Social media giant Facebook on Wednesday said it is expanding its third-party fact-checking program in the country to include its first health-specialist partner The Healthy Indian Project (THIP). The onboarding of THIP as a fact-checking partner is part of Facebook’s effort to combat COVID-19 and all other health-related misinformation on the platform, a statement said. THIP Media works with verified medical professionals to fact check misleading news and claims about health, medicines, diet, and treatment in English, Hindi, Bengali, Punjabi, and Gujarati, it added.
During the pandemic, Facebook has removed more than 18 million pieces of harmful misinformation across its platform and Instagram and labeled over 167 million fake news posts on COVID-19 with the help of third-party fact-checkers.
The partnership with THIP will enhance its capabilities to understand and curb health-related misinformation on the platform, the statement said. Globally, Facebook works with 80 fact-checking partners that help in content monitoring in more than 60 languages. Facebook’s fact-checking partners have been certified through the independent, non-partisan International Fact-Checking Network. In India, Facebook has 10 fact-checking partners, making it one of the largest after the US.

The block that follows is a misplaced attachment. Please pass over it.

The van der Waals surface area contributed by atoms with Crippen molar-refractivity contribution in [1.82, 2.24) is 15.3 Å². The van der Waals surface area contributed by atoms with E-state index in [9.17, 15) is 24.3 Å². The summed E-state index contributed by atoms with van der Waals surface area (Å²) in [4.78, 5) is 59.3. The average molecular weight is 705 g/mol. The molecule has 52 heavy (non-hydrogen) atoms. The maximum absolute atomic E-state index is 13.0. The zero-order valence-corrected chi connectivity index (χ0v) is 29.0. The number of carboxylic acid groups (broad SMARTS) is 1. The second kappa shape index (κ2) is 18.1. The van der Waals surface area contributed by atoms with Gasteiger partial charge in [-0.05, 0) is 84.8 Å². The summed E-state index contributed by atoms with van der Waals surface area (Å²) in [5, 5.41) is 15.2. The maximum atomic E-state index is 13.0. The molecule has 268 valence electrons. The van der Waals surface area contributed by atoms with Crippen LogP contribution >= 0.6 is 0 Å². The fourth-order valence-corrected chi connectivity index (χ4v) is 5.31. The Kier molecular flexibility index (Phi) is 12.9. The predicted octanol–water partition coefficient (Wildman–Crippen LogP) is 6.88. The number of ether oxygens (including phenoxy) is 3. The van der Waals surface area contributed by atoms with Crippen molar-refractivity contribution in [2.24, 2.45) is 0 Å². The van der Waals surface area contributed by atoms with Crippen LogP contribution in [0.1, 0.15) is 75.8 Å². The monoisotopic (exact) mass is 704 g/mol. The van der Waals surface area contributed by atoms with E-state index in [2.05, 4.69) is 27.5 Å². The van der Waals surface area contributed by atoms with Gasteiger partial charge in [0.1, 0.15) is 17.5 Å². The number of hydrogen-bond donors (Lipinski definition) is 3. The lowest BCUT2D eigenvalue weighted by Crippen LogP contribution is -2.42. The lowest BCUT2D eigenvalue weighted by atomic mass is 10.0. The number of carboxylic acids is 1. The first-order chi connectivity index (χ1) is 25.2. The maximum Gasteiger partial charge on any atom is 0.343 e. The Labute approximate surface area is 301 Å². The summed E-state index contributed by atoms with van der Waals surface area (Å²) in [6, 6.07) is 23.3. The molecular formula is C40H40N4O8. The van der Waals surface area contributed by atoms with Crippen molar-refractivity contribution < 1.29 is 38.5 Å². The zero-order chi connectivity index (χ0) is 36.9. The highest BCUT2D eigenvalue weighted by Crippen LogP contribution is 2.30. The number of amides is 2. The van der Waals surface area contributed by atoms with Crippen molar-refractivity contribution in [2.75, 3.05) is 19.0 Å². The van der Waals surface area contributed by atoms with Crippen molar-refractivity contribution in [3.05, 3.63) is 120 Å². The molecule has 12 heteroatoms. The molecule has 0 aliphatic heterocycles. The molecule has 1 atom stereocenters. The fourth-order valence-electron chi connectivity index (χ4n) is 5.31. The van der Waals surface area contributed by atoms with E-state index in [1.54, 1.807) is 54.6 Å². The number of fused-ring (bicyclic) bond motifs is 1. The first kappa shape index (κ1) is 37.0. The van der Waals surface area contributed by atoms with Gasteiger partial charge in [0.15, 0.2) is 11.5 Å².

This includes India Today Group, Vishvas News (Dainik Jagran), Factly, Newsmobile, Fact Crescendo, BOOM Live, AFP, NewsChecker and Quint, and these partners fact-check content in English and 11 Indian languages, including Hindi, Bengali, Telugu, Malayalam, Tamil, Marathi, Punjabi, Urdu, Gujarati, Assamese, and Kannada. Facebook said third-party fact-checkers evaluate stories, check if the stories are factual, and rate their accuracy. When a fact-checker rates a story as false, Facebook shows it lower in the News Feed, significantly reducing its dissemination and reducing the number of people who view it.
Pages and domains that repeatedly share false news see their distribution reduced and their ability to monetise and advertise are temporarily removed. Community members are presented with a pop-up notice if someone tries to share a fact-checked post so people can decide for themselves what to read, trust, and share, Facebook said.
People who shared a story that’s later debunked are notified so they know there is additional reporting on that piece of content, it added.